The more he considered the situation the more unfortunate the position in which he found himself. As a lover, – of Emily, that is, – he was pledged to another woman. As a guest of the admiral, he was there to take away the ship. And, although he entered little into his calculations, he might have added, had he known it, that on both counts, ship and maiden, he was about to break the heart of the man who had saved his life. And all of this had been brought about in the most innocent and unwitting way. He felt himself, in some strange manner, the sport of a hard and malignant fortune.

The night was still and calm to the admiral, sleeping dreamlessly without foreboding; but to his granddaughter – ah, she was the dreamer. This young hero, this demigod from over the sea, how he had looked at her, how he had listened to her, how his eyes had seemed to pierce the very depths of her maiden soul! He had not complimented her upon her singing; he had only asked for more and still more. And how beautifully his voice had blended with hers! Was he, indeed, the fairy prince come at last to awaken the sleeping beauty of her passion, – to kiss into life the too long dormant feeling in her heart?

There are songs without words in maidens' hearts, and one of them rippled through the innocence of her girlish soul in the still watches of that heavenly night.

And they all forgot old Barry alone on the ship.

CHAPTER XI
Blows at the Heart

Revere spent the next morning in a thorough inspection of the ship. It was a duty enjoined upon him in the carrying out of his orders, and he had felt somewhat guilty in having neglected it the day before. His Naval Academy course had included instruction in wooden ship-building, – iron ships were only just beginning to be at that date, – and he therefore viewed the Susquehanna with the eyes of an expert. At his own request, he had been attended in this survey by the sailor Barry, although it is more than probable that, in any case, the old man would have insisted upon accompanying him.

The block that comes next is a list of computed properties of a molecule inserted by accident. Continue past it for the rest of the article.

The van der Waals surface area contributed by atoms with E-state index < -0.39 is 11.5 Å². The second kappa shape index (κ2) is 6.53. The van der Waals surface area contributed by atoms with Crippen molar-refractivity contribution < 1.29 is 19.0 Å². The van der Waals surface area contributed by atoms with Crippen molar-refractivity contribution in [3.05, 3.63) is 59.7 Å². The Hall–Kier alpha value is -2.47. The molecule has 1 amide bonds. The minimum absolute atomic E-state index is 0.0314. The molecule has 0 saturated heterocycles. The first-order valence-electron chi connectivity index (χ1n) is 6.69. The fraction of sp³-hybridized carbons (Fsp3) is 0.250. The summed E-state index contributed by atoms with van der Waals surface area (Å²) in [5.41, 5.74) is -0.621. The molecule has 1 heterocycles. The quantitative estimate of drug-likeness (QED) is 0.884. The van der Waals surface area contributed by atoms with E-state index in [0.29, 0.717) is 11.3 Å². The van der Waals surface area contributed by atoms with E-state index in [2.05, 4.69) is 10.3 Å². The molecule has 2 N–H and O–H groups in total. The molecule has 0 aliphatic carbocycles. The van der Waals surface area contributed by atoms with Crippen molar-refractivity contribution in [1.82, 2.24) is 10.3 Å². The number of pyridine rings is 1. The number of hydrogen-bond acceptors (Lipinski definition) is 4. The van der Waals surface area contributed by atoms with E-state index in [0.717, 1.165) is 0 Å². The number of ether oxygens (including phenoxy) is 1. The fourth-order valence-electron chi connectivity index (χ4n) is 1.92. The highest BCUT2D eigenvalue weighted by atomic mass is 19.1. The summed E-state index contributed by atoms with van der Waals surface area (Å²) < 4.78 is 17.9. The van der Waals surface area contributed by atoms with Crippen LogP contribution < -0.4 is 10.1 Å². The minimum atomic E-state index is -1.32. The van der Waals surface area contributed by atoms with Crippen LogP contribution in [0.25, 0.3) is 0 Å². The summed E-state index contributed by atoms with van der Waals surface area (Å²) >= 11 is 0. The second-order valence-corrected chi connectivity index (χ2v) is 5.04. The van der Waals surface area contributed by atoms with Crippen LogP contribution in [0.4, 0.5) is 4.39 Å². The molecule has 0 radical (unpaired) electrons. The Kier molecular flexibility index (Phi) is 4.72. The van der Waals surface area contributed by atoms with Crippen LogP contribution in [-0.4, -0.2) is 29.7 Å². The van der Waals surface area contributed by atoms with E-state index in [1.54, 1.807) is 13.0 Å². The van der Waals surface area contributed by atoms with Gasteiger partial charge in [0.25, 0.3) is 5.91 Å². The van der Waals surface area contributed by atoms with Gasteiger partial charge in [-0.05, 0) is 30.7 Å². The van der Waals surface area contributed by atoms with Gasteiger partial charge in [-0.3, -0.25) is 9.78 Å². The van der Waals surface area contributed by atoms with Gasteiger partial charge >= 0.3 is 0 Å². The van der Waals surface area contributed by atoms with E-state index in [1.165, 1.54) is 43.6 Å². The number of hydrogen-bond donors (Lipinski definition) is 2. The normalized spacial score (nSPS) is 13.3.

With what jealous pain the veteran seaman dogged the footsteps of the young sailor and watched him examine his beloved ship! Nothing escaped Revere's rigid scrutiny. Barry himself, after his years of familiarity with the old hulk, could not have made a more exhaustive investigation. There was but one spot which Revere did not view. That was the private locker which the old seaman had made for himself in the one habitable portion of the ship.

"What's this?" Revere had asked, pausing before the closed, locked door. "Your traps, eh? Well, I guess we have no need to inspect them," he continued, smiling, and passing on.

Yet, had he known it, behind that closed door lay his fate, for the lost letters and papers – which Barry had not yet read – were there.

The keen, critical examination of the old ship by the young lieutenant enhanced the growing animosity of the sailor. His cool comments seemed like a profanation. Barry felt as if his enemy were appraising the virtues of his wife; as if, examining her in her old age, he were disappointed and surprised at not finding in her the qualities and excellencies of her youth. Every prying finger touch, crumbling the rotting wood, was a desecration. Every blow struck upon the timbers to test their soundness was an added insult.